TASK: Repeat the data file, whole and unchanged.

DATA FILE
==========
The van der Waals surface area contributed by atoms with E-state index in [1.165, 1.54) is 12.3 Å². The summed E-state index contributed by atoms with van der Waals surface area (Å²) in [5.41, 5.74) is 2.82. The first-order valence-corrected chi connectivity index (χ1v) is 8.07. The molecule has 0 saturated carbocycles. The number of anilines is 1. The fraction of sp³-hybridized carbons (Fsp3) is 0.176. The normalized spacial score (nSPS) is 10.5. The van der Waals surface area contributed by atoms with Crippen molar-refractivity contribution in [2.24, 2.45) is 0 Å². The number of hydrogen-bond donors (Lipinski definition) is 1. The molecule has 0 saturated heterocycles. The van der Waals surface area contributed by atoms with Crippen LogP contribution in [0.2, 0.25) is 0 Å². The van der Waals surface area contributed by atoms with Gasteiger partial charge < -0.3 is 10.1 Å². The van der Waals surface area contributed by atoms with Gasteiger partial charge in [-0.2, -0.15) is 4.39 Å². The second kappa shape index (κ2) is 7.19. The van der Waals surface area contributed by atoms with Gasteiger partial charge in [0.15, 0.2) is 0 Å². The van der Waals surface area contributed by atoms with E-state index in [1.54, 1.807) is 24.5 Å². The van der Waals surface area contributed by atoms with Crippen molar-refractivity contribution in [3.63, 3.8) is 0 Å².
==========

The van der Waals surface area contributed by atoms with E-state index in [1.165, 1.54) is 12.3 Å². The summed E-state index contributed by atoms with van der Waals surface area (Å²) in [5.41, 5.74) is 2.82. The first-order valence-corrected chi connectivity index (χ1v) is 8.07. The molecule has 0 saturated carbocycles. The number of anilines is 1. The fraction of sp³-hybridized carbons (Fsp3) is 0.176. The normalized spacial score (nSPS) is 10.5. The van der Waals surface area contributed by atoms with Crippen molar-refractivity contribution in [2.24, 2.45) is 0 Å². The number of hydrogen-bond donors (Lipinski definition) is 1. The molecule has 0 saturated heterocycles. The van der Waals surface area contributed by atoms with Crippen LogP contribution in [0.2, 0.25) is 0 Å². The van der Waals surface area contributed by atoms with Gasteiger partial charge < -0.3 is 10.1 Å². The van der Waals surface area contributed by atoms with Gasteiger partial charge in [-0.2, -0.15) is 4.39 Å². The second kappa shape index (κ2) is 7.19. The van der Waals surface area contributed by atoms with Gasteiger partial charge in [0.15, 0.2) is 0 Å². The van der Waals surface area contributed by atoms with E-state index in [1.54, 1.807) is 24.5 Å². The van der Waals surface area contributed by atoms with Crippen molar-refractivity contribution in [3.63, 3.8) is 0 Å².